Size matters. Or to put it another way ...

... small is beautiful

Was it Winnie The Pooh who once said -
'It is more fun to talk with someone who doesn't use long, difficult words but rather short, easy words like 'What about lunch?'

Imagine the scene - You’re writing a Sales Letter, promoting your latest widget. So – what’s the most important thing?
'Being professional?'
Well that's arguable. What do you mean by 'professional'?

What about this letter, for example?

Is this sales letter what you'd call 'professional'?

formal letter tilted_0

I don't know about you, but I don't reckon it works terribly well.
How about this instead?

Informal letter tilted x 400

OK - not the best sales letter you've ever set eyes on but that's not the point.
Which letter is most 'professional'? Or to put it another way - which letter is more likely to get you sales?
Which version is most likely to switch your reader on?
Which letter has the best chance of getting Eric to pick up the phone and buy the Splurgeon?

I think we can safely agree that it's letter number two that makes the most impact. And the key difference between the two letters? It's simply this -
short words versus long words.

'tell' versus 'inform'
'free' versus 'complimentary'
'starts' versus 'commences'

And here's why we have this choice.

Spoilt for choice

Welcome to today's history lesson, which, let's face it, is the real reason you decided to read this blog.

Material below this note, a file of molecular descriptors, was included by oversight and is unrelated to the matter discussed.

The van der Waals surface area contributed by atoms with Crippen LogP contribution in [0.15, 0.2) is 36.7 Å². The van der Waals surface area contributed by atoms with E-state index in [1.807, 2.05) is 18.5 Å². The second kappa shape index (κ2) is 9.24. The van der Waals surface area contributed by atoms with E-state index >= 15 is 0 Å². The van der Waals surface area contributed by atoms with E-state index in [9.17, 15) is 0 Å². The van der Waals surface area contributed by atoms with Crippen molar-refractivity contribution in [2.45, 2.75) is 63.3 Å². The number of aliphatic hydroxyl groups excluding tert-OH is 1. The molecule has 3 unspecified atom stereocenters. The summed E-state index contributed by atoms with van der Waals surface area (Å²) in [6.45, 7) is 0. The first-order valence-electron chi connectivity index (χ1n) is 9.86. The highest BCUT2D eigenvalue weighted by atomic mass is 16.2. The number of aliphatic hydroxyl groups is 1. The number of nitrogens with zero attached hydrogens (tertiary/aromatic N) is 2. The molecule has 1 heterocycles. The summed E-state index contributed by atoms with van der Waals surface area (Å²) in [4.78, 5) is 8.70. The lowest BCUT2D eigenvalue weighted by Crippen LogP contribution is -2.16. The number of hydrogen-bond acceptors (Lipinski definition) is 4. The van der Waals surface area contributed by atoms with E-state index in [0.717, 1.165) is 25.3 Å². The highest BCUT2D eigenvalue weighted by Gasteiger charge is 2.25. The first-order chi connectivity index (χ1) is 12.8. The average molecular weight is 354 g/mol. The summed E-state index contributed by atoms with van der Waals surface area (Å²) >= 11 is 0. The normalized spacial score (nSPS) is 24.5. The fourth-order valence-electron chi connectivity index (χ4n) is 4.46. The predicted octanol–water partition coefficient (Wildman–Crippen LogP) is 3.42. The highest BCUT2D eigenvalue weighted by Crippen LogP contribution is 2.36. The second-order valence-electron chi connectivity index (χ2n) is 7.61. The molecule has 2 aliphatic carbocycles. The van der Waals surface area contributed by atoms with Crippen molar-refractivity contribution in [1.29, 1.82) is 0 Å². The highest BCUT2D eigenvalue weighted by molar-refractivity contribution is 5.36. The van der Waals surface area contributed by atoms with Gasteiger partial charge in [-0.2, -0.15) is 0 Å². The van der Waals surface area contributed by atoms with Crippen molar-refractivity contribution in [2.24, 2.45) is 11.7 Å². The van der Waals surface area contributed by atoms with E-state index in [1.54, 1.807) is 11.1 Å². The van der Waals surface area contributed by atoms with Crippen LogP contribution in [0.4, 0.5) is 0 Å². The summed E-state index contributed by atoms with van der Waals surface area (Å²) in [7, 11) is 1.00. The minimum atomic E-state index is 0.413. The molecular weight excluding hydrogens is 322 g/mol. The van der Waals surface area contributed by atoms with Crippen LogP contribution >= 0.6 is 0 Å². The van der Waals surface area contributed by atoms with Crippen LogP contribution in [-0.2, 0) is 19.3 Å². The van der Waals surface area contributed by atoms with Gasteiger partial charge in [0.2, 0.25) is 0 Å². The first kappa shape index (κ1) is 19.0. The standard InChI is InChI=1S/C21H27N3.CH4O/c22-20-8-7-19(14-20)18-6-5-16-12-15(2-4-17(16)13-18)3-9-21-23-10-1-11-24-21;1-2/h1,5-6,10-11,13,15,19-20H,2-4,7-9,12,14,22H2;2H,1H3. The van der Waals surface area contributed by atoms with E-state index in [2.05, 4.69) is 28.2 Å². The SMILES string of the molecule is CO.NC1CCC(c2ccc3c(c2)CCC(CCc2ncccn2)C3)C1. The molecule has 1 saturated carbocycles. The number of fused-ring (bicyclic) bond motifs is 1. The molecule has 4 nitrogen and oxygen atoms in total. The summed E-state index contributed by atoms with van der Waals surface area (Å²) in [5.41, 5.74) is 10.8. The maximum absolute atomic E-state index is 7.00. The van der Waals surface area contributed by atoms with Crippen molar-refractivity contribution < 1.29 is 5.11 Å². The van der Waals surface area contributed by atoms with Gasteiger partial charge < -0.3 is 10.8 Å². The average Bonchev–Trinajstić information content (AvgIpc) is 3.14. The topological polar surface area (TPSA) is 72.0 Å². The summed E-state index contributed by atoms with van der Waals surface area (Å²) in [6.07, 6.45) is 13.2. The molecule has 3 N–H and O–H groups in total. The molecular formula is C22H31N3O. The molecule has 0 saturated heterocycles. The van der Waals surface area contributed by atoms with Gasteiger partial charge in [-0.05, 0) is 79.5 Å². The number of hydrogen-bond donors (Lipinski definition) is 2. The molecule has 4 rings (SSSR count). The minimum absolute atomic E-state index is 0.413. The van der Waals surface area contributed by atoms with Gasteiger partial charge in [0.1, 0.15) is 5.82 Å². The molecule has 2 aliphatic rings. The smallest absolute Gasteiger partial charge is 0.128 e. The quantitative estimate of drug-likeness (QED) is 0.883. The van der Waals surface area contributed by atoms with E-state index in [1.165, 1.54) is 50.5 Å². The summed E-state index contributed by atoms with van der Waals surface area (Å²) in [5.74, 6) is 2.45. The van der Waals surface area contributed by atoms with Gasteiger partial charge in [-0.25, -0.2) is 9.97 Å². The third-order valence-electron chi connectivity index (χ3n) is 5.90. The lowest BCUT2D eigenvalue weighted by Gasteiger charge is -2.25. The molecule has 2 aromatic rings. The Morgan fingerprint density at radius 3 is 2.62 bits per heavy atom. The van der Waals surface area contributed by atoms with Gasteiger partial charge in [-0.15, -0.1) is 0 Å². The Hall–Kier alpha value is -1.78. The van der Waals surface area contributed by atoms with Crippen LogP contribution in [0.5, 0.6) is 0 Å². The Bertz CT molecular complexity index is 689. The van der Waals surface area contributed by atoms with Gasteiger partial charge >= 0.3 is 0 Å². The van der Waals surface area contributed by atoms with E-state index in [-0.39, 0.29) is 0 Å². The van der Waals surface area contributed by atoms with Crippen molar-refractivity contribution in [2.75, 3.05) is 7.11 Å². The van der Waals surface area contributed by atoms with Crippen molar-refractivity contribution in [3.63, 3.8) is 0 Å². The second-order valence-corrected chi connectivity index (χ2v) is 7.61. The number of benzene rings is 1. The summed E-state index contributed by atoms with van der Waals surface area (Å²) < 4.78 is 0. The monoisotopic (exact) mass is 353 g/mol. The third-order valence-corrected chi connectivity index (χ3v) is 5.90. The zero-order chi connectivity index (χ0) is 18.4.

history lesson x 300

For most languages, there’s one word for every meaning.

But we English speakers are spoilt for choice. You could say that we're also well-known for making life difficult (no Brexit comments please)
More often than not, we offer two words for every meaning.  The reason lies in history and it goes like this -

Centuries ago, our country was populated by Romans and Anglo-Saxons.
Each had a major influence on the English language, giving us their own word for every meaning.

It turns out that psychological studies have revealed that the words which are easier to read and impact more quickly on our brains, are Anglo Saxon.

So, in business writing, there's a simple rule – always go for the Anglo Saxon word -  the shorter one.

Just remember, when writing website copy that is clear, concise and compelling, small is ALWAYS beautiful.

And just before you go - seeing as we're on the topic of word length, can you think of a single-syllable, 8 letter word with only one vowel?

Send me an email - and I'll get back to you with the answer.


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Apr 28, 2019
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